Brad: Yes. In 2014 – the stolen IDs from major retailers, healthcare providers, others, had made their way into the dark web and were being used as logins for tax products and healthcare.  Since TurboTax has 2/3 market share, we were the first to see this enemy coming across the line. Unfortunately, it was misinterpreted in the early going, by 23 states, as TurboTax had been breached, and we were facing being shut down (indefinitely) in those states. We had to go into crisis mode, because it was tax season.

The CoS enabled me to play chess, not checkers. They set up a “situation room,” which was our staff meeting and board room, and arranging the calls I needed to make. I talked to governors of 23 states for about 15 minutes at a time, I needed the IRS commissioner on the phone, and I called the competitive CEOs of other tax products to get everyone aligned and agree that this was not a TurboTax problem but a systemic problem, that we’re all under attack, and that we all needed to put our competitive jerseys aside and fight the common enemy, which was cyber criminals. We lived in our staff meeting and board room, where we had our KPIs and real-time monitoring, for about 3 weeks. So, the CoS was basically the logistics and supply chain that enabled me and the team to focus on most important conversations until that situation was resolved.

Tyler: Tell us about a time when your CoS changed your mind about something. How did that unfold, what strategies or tactics did they use, and what was the outcome?

Brad: When I was preparing for a leadership conference where we were driving a lot of change around our expectations of leaders, my thinking was, “How are we going to make the event highly experiential so that the net promoter score on that particular leadership conference was great?” In other words, would people say that was a day well invested? Did they feel like they learned something and have a hands-on experience and left more capable than when they came in?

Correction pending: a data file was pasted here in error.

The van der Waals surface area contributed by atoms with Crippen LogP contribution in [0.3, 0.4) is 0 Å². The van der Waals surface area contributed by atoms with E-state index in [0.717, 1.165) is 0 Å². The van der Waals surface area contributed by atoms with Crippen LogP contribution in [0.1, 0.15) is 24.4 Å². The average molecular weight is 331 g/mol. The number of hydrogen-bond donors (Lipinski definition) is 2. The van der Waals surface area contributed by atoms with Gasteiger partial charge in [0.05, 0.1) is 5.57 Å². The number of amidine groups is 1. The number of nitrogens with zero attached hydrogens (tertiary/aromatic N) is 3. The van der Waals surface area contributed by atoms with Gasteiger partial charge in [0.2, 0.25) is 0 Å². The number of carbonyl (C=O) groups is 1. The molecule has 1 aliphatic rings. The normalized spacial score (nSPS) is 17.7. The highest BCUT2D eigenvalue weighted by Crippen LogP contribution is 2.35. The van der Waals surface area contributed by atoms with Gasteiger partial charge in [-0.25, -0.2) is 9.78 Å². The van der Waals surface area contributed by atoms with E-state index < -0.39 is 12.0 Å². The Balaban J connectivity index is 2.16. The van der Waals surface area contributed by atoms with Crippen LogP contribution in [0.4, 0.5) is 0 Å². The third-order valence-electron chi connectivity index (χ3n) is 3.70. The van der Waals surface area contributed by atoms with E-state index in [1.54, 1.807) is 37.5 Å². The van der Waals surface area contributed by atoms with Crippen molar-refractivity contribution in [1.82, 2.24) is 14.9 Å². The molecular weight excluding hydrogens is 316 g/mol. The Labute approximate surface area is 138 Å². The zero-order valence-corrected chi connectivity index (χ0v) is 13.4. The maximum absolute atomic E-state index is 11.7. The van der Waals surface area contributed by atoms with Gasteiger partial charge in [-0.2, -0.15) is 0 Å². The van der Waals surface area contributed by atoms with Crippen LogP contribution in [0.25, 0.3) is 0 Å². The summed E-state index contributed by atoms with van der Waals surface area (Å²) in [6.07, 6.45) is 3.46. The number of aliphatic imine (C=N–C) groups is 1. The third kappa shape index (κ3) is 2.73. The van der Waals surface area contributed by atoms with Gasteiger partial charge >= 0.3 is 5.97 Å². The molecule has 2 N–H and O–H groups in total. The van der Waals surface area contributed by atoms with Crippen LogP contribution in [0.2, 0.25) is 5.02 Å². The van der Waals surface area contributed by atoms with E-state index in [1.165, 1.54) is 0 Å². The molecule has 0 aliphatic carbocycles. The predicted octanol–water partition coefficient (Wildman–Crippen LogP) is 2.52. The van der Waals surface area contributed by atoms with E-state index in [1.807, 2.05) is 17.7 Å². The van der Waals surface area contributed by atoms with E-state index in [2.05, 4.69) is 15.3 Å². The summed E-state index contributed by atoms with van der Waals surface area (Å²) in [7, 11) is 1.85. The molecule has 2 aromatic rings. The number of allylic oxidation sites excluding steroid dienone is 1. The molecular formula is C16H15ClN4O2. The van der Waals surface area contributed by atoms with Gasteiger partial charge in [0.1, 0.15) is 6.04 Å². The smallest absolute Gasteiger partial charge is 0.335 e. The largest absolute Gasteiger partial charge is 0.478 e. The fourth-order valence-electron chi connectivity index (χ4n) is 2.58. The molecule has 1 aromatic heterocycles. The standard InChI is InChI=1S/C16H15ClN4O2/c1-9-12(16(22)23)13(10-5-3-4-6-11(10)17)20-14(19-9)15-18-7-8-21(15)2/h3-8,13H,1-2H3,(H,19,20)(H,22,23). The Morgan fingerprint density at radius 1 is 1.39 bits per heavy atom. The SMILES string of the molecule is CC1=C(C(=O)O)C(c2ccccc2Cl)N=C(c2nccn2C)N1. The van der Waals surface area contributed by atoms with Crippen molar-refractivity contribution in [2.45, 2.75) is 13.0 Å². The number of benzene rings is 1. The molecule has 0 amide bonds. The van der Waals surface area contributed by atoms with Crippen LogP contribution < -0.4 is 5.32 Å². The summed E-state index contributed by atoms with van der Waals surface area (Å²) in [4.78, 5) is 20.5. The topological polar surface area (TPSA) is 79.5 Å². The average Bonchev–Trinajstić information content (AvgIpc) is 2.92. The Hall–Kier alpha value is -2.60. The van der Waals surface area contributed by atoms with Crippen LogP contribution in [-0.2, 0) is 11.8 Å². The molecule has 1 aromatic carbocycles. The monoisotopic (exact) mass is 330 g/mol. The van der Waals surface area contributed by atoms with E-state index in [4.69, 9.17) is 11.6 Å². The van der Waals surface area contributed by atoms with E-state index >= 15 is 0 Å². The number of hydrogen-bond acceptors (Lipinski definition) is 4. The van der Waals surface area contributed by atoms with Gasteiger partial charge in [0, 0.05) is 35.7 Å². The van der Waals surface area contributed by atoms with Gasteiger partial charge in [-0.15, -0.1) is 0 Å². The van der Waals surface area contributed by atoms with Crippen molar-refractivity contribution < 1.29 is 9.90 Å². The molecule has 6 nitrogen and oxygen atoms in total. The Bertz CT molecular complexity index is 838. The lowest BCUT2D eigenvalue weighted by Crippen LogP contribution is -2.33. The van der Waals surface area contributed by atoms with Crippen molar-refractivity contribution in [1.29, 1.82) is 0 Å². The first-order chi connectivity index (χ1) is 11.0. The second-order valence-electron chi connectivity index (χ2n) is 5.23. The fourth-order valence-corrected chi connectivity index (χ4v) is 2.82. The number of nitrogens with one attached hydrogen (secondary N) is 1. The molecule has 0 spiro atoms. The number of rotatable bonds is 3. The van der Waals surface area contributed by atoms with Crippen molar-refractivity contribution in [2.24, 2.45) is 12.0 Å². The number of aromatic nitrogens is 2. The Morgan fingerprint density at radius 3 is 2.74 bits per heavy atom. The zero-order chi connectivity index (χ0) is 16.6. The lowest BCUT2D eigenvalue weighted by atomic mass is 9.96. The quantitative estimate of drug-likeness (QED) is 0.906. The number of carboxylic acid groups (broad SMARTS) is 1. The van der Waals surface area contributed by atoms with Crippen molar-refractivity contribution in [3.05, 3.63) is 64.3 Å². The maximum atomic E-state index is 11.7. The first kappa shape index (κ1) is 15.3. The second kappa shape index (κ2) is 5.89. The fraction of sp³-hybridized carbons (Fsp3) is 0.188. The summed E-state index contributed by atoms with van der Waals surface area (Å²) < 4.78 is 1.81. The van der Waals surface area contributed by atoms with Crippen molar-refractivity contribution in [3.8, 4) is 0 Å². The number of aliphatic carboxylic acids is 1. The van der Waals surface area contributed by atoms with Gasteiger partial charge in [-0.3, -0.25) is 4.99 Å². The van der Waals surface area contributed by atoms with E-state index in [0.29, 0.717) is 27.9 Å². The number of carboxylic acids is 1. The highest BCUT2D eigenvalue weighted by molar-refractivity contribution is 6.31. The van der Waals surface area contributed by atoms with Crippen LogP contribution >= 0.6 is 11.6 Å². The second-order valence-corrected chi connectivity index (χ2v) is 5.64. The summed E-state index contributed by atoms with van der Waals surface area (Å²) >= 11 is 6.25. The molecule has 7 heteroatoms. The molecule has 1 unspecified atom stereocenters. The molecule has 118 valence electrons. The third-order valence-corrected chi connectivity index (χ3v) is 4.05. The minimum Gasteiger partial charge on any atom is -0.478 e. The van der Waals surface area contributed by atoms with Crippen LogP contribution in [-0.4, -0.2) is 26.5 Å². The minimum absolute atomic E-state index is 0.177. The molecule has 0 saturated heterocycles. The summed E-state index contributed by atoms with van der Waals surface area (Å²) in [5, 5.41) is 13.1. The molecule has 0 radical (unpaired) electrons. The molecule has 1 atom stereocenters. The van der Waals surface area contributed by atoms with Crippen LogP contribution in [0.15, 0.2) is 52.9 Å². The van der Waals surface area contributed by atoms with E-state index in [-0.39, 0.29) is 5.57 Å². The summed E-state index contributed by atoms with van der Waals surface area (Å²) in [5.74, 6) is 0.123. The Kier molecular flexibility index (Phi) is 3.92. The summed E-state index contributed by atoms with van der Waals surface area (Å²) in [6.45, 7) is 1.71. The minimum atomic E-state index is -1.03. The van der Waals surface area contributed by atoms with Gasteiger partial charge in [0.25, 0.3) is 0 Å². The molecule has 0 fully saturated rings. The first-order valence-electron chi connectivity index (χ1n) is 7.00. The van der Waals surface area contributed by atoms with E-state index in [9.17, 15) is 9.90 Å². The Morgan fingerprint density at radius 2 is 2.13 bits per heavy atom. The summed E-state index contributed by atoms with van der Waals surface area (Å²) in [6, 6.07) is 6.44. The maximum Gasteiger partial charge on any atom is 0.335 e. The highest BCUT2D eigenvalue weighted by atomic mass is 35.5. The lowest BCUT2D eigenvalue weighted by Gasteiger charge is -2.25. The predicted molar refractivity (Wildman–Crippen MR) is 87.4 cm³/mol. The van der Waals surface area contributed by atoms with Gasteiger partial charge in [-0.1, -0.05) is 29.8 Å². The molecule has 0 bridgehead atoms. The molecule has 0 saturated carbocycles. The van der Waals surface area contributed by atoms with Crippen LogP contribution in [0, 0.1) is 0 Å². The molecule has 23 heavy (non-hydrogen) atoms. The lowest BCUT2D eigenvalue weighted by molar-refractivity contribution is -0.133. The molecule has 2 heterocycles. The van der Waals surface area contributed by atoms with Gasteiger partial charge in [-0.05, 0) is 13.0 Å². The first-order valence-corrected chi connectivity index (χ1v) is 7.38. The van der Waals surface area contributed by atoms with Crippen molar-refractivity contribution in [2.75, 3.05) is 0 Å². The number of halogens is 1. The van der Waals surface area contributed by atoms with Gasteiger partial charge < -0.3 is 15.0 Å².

My CoS said that’s one way to measure success, but another way to look at it is, “What’s the change we want to see 12 months from now, and how will we know that this leadership conference is moving us in that direction?” In other words, how do we measure success 12 months from now and not in the next 24 hours?  That changed my whole frame. It shifted my energy into ensuring people leave fully equipped that day, and my closing statement needed to be “Here’s what I expect of you starting Monday,” versus  “We’ll mail the presentations out to you 2 weeks.” It also meant that we needed to change our incentives for next 12 months to build into everyone’s performance expectations. If the CoS had just followed me trying to make this a great meeting, we would have been very tactical instead of strategic, and that was a great lesson for me to learn.


“(The CoS role) is going to be a problem if you don’t get really clear about the job description.”


Tyler: At some enterprise-level companies, not only the CEO but the entire C-suite and maybe even VPs have chiefs of staff. Do you worry about the role proliferating “too far down” in the organization? How far is too far?

Brad: We were very clear from the beginning – we were not going to perpetuate a CoS below my role. It’s related to why we made the decision to say it’s a Sr. VP job. It is not an up-and-coming high potential. So, the CTO and the CMO and the CFO could not have one. We had executive assistants and senior staff members, but we didn’t want more than one CoS. All of the “chiefs” report to the CEO. Nobody else in the company can have a chief anything. There were questions, and everyone wanted one. But we said no, and we were really clear why.

Tyler: You don’t have to name names, but did you ever have a CoS that didn’t work out? If so, what did you learn from that?

Brad: Both of my chiefs of staff were awesome and have moved on to their own successes.

But just last week, this was a discussion at a Silicon Valley CEO round table that my successor ran. One of the CEOs asked, how many of you have a CoS? 50% did, 50% didn’t. When the 50% who didn’t were asked why, a number of them said that they had had one previously but it had become a power broker, became political, they think they’re a proxy for me when they’re not, there always ends up being a food fight about whether staff want to speak directly to me or go through my CoS. Another thing they said was that It became a disillusioning job for these talented people, because the chief of staff felt like they were coming in and doing all this grunt work and weren’t being given meaningful work. So, it’s going to be a problem if you don’t get really clear about the job description.

Mostly, the ones who had them loved them, including me. I think it’s a role everyone should have now that I’ve seen what it can do.

Leave a Reply

This site uses Akismet to reduce spam. Learn how your comment data is processed.